2014 August Recess Toolkit

Over the past year, brain tumor advocates have contacted their members of Congress regarding public policies that affect the brain tumor community. Brain tumor advocates have been very successful in securing the support of their elected officials for increased medical research funding, access to life saving chemotherapy medication, and increased resources for pediatric cancer research and drug development. 

The upcoming Congressional Recess from August 2 to September 7, when legislators leave Washington, D.C. and spend time meeting with their constituents in their home districts offers a great opportunity to continue the momentum created from advocacy events like our Head to the Hill and others. This is a great time to connect with your elected officials, build a relationship and let them know how they can take action to support brain tumor patients and families in their district.

We have created a toolkit to give you all of the resources you need to connect with your member of Congress during the August recess. Follow the links below to learn about the issues and find out how to schedule a meeting or visit the office of your elected officials:

Questions? Please contact Lainey Titus Samant, Associate Director of Public Policy, at advocacy@braintumor.org or 617-231-6310.

Learn the Issues

We want to use the August Congressional recess as a chance to advocate with our members of Congress on the following issues: medical research funding, oral chemotherapy parity, and pediatric cancer research and drug development.

Below are a number of links to provide more information on each topic.

The first link is a downloadable PDF that advocates should bring with them to any meetings or drop-offs. This document includes a brief description of each of the individual policy matters. In addition, there are links to issue briefs on each of these policy matters, separately. Because these are more in-depth than the document you’ll be bringing with you, they are very helpful tools for educating yourself on the issues in advance of the meeting. Finally, we have included an information sheet on brain tumors in general to give you some background, statistics, and facts.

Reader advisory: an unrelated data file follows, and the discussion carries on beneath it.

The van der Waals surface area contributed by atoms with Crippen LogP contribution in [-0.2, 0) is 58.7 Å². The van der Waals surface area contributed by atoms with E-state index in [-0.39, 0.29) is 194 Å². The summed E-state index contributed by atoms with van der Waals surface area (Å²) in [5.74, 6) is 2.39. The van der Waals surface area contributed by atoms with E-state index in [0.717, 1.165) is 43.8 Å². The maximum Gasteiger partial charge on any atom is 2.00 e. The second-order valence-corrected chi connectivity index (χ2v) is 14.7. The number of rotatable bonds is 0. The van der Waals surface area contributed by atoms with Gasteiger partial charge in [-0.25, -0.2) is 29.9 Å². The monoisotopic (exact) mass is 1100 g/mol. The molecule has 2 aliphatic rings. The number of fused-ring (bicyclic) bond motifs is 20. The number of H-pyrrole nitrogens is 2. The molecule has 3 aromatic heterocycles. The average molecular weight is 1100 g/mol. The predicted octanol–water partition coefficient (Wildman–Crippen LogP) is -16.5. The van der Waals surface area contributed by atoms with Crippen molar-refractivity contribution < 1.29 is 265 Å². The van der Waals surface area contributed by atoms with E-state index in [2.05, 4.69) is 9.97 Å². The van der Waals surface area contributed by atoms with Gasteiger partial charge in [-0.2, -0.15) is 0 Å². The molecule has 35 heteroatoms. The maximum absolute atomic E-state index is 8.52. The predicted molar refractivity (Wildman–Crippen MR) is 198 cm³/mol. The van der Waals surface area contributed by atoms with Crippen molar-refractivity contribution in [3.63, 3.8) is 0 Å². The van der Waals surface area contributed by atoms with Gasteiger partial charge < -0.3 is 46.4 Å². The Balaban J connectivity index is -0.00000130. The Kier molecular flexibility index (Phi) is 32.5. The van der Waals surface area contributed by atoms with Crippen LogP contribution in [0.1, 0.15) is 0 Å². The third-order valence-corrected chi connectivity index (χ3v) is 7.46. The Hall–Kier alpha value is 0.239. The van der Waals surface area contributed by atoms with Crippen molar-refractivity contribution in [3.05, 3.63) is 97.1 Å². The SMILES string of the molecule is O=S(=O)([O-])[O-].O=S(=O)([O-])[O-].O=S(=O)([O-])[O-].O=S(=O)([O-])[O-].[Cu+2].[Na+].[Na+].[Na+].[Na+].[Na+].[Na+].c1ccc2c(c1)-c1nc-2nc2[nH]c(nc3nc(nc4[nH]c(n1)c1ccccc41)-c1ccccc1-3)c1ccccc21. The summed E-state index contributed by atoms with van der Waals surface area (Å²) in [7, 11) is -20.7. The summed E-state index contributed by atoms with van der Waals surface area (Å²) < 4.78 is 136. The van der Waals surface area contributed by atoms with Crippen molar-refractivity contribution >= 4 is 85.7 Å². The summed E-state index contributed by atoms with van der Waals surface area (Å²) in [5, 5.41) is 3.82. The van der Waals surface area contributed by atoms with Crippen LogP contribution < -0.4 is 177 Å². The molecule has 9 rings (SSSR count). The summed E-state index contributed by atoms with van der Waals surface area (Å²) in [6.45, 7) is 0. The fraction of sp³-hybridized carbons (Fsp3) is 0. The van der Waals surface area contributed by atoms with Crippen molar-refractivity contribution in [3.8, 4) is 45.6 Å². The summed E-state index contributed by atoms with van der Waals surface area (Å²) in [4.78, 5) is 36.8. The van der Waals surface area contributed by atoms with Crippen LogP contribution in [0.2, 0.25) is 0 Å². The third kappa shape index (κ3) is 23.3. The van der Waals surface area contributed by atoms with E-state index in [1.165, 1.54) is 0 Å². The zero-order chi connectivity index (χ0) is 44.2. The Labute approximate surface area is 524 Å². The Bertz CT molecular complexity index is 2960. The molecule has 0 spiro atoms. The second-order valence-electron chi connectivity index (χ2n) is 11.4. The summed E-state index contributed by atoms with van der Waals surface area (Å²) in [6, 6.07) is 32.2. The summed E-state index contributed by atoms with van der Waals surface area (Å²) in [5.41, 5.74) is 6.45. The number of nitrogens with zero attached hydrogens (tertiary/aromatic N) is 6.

Questions? Please contact Lainey Titus Samant, Associate Director of Public Policy, at advocacy@braintumor.org or 617-231-6310.

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Meet with your Members of Congress

Now that you have information on all of the policy matters we are advocating for, it’s time to schedule a meeting with your member of Congress. The following is a step-by-step guide to setting up a potential meeting:

  • If you’re not sure who your members of Congress are, you can look them up at: www.house.gov and www.senate.gov
  • On the same websites, you can find contact information for their offices. The first choice would be to call their district office. If there is more than one, pick the one closest to you. If there is no district office number, feel free to call their Washington, D.C. office.
  • Below is a sample script for when you call their office:   

    “Hi, my name is ____________ and I live in _______. I am a constituent of _____ and a volunteer brain tumor advocate with the National Brain Tumor Society and I was wondering if (Representative/Senator’s name) would be able to meet with me while she/he is home for the August Recess to discuss important public policy matters affecting the brain tumor community?”
  • If your Member of Congress is able to meet, that’s great! Schedule the meeting and start preparing (i.e. reviewing the information in the “Learn the Issues” section. See more below).
  • If he or she is unavailable to meet, ask if you can meet with a member of their staff. Meetings with staff are just as important as you are building a relationship with someone that can advocate on your behalf directly with the member of Congress. Gladly accept any offer to meet with a staff member in the District Office.